Ohio Gov. Mike DeWine recently mobilized more than 1,000 National Guard members to assist state healthcare staff due to the strain at hospitals.

The abundance of COVID-19 also has exacerbated other health problems in children, Manning-Courtney said in November. Medical staff saw more children with respiratory issues such as RSV (respiratory syncytial virus) and parainfluenza that normally wouldn’t arise until much later in the year. Like COVID-19, RSV and parainfluenza are transmitted through the air, Manning-Courtney said, adding that masking helps keep all of these at bay.

In 2020, many health experts had initially believed that children naturally were more immune to the coronavirus than adults were, but with continued research, scientists have since found that masking and social distancing had largely kept kids from encountering or spreading the virus during those first infection waves. In addition, the Delta variant of the coronavirus is much more transmissible and has a higher viral load than the original strain had, and now the United States is dealing with the Omicron variant, which is still being studied.

Manning-Courtney noted that masking earlier in the pandemic meant very low rates of COVID-19 and respiratory illnesses in kids. But things are different now.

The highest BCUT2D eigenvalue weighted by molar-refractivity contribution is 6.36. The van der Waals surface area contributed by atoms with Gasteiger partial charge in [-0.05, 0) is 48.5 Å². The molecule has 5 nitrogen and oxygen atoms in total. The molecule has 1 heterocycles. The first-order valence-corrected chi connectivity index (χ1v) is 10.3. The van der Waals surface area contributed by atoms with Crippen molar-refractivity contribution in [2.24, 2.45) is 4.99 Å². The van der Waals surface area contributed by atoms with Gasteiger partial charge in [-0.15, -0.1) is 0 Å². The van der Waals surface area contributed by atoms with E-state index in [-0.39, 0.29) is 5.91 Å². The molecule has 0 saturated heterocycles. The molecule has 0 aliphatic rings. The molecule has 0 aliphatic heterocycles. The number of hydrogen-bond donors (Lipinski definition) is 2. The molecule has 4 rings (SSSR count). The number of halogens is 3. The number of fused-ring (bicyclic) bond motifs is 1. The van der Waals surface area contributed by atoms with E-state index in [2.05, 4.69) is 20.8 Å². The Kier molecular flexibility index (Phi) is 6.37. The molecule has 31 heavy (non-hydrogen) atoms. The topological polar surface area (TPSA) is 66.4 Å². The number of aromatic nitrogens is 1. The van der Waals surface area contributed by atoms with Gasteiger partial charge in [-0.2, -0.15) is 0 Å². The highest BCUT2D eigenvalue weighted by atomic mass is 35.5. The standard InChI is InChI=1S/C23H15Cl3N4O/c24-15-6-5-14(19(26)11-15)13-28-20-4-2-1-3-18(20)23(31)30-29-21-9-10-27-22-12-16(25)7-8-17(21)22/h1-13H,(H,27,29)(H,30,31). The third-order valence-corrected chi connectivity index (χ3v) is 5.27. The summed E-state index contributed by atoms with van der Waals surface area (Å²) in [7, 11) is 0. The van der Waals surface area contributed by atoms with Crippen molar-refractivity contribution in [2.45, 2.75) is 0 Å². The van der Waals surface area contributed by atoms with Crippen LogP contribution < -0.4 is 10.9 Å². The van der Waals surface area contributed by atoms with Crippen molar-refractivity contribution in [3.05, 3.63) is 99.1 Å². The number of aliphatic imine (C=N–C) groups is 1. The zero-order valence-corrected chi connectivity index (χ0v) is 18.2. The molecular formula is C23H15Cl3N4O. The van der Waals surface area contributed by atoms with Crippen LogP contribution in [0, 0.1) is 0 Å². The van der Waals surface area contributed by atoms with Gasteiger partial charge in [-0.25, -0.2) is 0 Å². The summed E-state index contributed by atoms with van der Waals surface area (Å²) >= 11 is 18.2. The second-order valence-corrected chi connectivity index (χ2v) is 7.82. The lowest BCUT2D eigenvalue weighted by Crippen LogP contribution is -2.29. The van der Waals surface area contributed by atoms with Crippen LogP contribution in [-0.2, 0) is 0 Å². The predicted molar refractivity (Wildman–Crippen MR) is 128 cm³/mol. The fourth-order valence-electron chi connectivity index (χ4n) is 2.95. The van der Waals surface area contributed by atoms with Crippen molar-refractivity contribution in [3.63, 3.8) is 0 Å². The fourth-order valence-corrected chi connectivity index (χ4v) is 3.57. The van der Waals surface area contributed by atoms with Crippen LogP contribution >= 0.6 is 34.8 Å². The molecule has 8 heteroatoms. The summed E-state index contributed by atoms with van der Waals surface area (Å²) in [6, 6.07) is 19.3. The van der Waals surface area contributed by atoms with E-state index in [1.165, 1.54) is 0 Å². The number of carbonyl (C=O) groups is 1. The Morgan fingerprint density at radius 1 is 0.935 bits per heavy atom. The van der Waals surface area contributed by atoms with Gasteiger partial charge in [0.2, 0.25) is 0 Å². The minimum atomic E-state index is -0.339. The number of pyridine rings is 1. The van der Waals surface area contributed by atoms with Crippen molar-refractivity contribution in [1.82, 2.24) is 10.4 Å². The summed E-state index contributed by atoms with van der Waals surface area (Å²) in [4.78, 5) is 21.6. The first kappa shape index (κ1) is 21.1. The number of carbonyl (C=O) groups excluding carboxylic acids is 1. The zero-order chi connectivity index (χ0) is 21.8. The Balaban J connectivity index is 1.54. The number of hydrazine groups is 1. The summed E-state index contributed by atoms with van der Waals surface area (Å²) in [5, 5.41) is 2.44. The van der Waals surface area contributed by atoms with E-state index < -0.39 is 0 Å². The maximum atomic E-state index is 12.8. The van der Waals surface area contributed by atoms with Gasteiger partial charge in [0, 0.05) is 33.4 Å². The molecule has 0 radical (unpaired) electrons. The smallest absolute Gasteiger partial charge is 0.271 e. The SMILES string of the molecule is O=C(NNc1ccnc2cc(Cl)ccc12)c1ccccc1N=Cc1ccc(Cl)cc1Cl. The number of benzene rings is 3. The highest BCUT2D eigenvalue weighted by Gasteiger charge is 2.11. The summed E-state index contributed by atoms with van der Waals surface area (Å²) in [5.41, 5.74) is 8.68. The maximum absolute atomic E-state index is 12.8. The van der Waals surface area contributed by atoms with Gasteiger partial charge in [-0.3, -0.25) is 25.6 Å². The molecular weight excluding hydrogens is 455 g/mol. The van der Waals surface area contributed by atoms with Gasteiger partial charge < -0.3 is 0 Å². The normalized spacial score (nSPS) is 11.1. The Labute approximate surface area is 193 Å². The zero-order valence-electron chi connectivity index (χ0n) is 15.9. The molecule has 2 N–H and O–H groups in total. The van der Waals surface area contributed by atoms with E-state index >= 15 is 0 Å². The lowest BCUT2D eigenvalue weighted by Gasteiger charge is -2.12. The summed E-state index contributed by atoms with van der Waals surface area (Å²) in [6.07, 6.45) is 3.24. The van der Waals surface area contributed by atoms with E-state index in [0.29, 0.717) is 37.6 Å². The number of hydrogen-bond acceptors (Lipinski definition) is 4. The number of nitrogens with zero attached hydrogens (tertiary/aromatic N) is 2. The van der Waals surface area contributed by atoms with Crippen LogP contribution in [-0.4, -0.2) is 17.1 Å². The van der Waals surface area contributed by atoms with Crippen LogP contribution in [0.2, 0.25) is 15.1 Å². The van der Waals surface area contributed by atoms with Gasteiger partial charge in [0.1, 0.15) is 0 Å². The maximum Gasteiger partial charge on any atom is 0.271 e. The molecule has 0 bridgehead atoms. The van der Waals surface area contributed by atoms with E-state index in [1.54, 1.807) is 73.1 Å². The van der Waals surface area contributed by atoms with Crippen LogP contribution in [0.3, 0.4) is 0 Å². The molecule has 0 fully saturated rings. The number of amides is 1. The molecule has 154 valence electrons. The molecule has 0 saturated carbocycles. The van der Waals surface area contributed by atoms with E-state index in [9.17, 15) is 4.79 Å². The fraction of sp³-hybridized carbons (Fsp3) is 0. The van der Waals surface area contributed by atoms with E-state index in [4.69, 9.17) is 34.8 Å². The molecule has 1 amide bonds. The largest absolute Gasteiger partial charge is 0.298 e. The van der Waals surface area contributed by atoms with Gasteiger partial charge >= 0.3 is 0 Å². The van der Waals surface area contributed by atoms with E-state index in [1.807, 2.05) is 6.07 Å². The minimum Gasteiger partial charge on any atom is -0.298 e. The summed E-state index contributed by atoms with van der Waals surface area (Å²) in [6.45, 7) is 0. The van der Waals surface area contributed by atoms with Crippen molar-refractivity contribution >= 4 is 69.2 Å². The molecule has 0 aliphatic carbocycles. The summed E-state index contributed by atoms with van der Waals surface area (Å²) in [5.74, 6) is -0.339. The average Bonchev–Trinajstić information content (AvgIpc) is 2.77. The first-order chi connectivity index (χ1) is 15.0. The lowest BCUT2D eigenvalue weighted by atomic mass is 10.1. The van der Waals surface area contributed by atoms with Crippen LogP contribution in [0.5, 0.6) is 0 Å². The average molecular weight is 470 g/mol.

“Now that we have loosened up on our masking practices and kids are getting back together, whether it’s in school or other settings, we’re seeing explosions of these other respiratory viruses at a time when we never see them,” she said.

During a recent briefing with media, Hamilton County Commissioner Denise Driehaus and Hamilton County Public Health Commissioner Greg Kesterman stressed that the county provides free COVID-19 vaccinations as well as free on-site and at-home testing kits.

Editor's note: After publication Monday night, Cincinnati Children's Hospital Medical Center sent the following update from Manning:

“Friday capped off a very busy week. Things improved over the weekend and generally look better now, as they always do during a holiday week. That being said, we are still preparing, as all of healthcare is, for whatever omicron and the next several weeks will bring.

“We always encourage folks to check with their primary care provider before coming to the Emergency Department or Urgent Care – unless, of course, it’s a 911 type emergency.

“We are seeing a real mix of things: COVID, flu, RSV and other lesser-known viruses, on top of the volume of very sick children with cancer, transplants, injuries, et cetera that we are always managing. Our COVID numbers have been in the double digits for weeks now, and not getting better, unfortunately.

“Staffing across all of healthcare is strained, and we are not immune from that. Healthcare workers are exhausted as a result of the pandemic and have been at this for almost two years now. We need everyone’s help.

“Families can always call to check on the status of their appointments – but they do not need to do that, as we will reach out if there are any changes. We are hoping not to change anything, but we have to be realistically prepared for what the next few weeks portends.”